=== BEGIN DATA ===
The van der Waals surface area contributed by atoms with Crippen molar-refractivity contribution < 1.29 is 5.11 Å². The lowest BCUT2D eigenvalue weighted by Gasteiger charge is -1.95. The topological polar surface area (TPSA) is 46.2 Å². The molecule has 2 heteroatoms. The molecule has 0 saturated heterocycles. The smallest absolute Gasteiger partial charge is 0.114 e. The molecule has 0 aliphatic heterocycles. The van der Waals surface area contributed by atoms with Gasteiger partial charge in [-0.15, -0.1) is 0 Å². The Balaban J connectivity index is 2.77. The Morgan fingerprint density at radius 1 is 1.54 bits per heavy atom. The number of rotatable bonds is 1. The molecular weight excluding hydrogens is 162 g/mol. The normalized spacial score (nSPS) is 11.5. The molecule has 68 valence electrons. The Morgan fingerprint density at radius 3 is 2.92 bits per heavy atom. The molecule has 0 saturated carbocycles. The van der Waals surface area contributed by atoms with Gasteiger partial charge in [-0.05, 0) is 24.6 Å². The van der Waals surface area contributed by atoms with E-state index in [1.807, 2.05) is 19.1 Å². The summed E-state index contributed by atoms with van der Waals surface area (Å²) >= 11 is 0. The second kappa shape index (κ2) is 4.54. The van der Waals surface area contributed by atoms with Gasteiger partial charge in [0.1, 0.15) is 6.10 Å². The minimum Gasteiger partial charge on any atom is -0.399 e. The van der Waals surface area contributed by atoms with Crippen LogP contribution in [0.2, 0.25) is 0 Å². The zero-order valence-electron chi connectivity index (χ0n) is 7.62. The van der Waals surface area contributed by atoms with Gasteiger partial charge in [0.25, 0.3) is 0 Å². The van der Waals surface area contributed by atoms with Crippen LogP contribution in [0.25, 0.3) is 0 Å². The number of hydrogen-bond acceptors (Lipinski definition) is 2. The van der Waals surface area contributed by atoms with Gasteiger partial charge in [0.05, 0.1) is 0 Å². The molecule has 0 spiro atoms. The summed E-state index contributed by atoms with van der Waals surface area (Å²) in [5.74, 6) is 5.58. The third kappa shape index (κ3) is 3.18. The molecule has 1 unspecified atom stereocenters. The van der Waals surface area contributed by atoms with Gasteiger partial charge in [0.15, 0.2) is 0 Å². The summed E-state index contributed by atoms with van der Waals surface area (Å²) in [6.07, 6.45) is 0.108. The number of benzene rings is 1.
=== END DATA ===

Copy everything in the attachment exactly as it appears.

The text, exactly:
The van der Waals surface area contributed by atoms with Crippen molar-refractivity contribution < 1.29 is 5.11 Å². The lowest BCUT2D eigenvalue weighted by Gasteiger charge is -1.95. The topological polar surface area (TPSA) is 46.2 Å². The molecule has 2 heteroatoms. The molecule has 0 saturated heterocycles. The smallest absolute Gasteiger partial charge is 0.114 e. The molecule has 0 aliphatic heterocycles. The van der Waals surface area contributed by atoms with Gasteiger partial charge in [-0.15, -0.1) is 0 Å². The Balaban J connectivity index is 2.77. The Morgan fingerprint density at radius 1 is 1.54 bits per heavy atom. The number of rotatable bonds is 1. The molecular weight excluding hydrogens is 162 g/mol. The normalized spacial score (nSPS) is 11.5. The molecule has 68 valence electrons. The Morgan fingerprint density at radius 3 is 2.92 bits per heavy atom. The molecule has 0 saturated carbocycles. The van der Waals surface area contributed by atoms with Gasteiger partial charge in [-0.05, 0) is 24.6 Å². The van der Waals surface area contributed by atoms with E-state index in [1.807, 2.05) is 19.1 Å². The summed E-state index contributed by atoms with van der Waals surface area (Å²) >= 11 is 0. The second kappa shape index (κ2) is 4.54. The van der Waals surface area contributed by atoms with Gasteiger partial charge in [0.1, 0.15) is 6.10 Å². The minimum Gasteiger partial charge on any atom is -0.399 e. The van der Waals surface area contributed by atoms with Crippen LogP contribution in [0.2, 0.25) is 0 Å². The zero-order valence-electron chi connectivity index (χ0n) is 7.62. The van der Waals surface area contributed by atoms with Gasteiger partial charge in [0.25, 0.3) is 0 Å². The van der Waals surface area contributed by atoms with Crippen LogP contribution in [0.25, 0.3) is 0 Å². The number of hydrogen-bond acceptors (Lipinski definition) is 2. The van der Waals surface area contributed by atoms with Gasteiger partial charge in [0.05, 0.1) is 0 Å². The molecule has 0 spiro atoms. The summed E-state index contributed by atoms with van der Waals surface area (Å²) in [5.74, 6) is 5.58. The third kappa shape index (κ3) is 3.18. The molecule has 1 unspecified atom stereocenters. The van der Waals surface area contributed by atoms with Gasteiger partial charge in [0.15, 0.2) is 0 Å². The summed E-state index contributed by atoms with van der Waals surface area (Å²) in [6.07, 6.45) is 0.108. The number of benzene rings is 1.